Any time there's a controversial fight, or a big matchup doesn't come through, the "boxing is dead" tagline is inevitably going to be discussed ad nauseum by sports fans everywhere.
Critics of the sport say that it lacks the popularity it once had because the best don't always fight the best, it's not on network TV, there's no money or it's not fairly distributed, and the list goes on and on.
However, when closely examined, virtually every criticism of boxing can be rebutted. Boxing is still a very popular sport and will continue to thrive all over the world.
While it's not as popular as it once was in the U.S., boxing is as big as ever overseas. If the sport of boxing can make some adjustments, it could really start to build it's fanbase back up.
Boxing may at times have its back against the ropes, but it ain't dead yet. Here's why.
While the popularity of boxing has declined in the United States over the past 15 or so years, in Europe, Asia, Australia, and Central/South America, boxing is still a huge sport and draws big-time ratings.
For example, when Saul Alvarez or Julio Cesar Chavez fight in Mexico, Super Bowl-type ratings are drawn on television there.
When Manny Pacquiao fights, the Philippines essentially shuts down to watch. The Klitschko's routinely sell out 50,000-seat soccer stadiums all over Europe. Anytime there's a big fight in the UK, an arena will sell out an a raucous crowd is sure to be on hand.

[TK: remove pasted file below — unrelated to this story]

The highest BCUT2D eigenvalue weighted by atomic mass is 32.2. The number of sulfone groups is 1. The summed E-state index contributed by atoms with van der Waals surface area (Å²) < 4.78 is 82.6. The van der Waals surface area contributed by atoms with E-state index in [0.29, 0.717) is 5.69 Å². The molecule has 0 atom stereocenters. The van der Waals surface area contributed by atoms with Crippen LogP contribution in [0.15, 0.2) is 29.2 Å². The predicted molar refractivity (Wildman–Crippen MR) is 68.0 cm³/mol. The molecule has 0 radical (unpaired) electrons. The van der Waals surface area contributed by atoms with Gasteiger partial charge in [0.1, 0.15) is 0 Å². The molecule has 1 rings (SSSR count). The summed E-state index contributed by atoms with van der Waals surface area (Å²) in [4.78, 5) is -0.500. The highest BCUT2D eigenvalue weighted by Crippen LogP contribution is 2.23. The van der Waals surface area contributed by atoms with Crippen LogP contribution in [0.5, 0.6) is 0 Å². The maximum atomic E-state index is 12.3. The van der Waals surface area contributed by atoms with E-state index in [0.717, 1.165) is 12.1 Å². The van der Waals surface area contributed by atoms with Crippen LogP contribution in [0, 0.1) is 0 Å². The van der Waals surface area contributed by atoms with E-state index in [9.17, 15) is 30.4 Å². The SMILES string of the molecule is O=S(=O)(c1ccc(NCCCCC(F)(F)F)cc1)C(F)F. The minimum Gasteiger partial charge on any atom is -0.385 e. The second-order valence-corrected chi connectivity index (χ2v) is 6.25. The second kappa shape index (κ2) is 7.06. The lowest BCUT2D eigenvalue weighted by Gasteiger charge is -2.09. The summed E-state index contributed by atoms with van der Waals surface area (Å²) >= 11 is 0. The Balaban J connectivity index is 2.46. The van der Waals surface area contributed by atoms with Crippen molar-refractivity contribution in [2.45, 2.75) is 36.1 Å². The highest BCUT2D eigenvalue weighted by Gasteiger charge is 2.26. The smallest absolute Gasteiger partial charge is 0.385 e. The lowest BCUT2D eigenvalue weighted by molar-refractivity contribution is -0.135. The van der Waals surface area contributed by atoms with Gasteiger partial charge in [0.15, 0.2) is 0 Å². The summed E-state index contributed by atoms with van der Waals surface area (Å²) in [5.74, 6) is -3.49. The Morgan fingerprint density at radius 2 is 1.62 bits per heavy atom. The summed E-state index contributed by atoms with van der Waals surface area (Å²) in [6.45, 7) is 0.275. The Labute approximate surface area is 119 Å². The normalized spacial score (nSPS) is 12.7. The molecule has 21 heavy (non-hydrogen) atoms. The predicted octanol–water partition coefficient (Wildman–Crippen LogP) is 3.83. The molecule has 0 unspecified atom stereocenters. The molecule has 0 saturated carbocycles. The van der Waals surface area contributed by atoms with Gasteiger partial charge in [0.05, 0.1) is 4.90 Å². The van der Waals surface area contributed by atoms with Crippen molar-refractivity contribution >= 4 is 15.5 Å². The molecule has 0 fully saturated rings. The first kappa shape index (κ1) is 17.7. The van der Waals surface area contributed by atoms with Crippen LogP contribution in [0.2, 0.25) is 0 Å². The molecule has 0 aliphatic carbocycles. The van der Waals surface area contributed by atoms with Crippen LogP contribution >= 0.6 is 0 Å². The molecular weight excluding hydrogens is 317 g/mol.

Australians are wild about the sport and show up in huge numbers for big fights. Lucian Bute draws 15,000+, no matter who he fights in Canada.
I could throw out numbers all day, but the fact is that most Americans don't realize how popular boxing is on the international scene.
If boxing in the U.S. could retain even half of the popularity the sport enjoys elsewhere in the world, the sport would be so much better off that I can't even quantify it.
The bottom line is that boxing needs a great American Heavyweight in order to once again thrive stateside. Until then, the sport will continue to struggle.
One of the major signs that a sport isn't popular is if there isn't a lot of money in playing that sport, even at the highest level.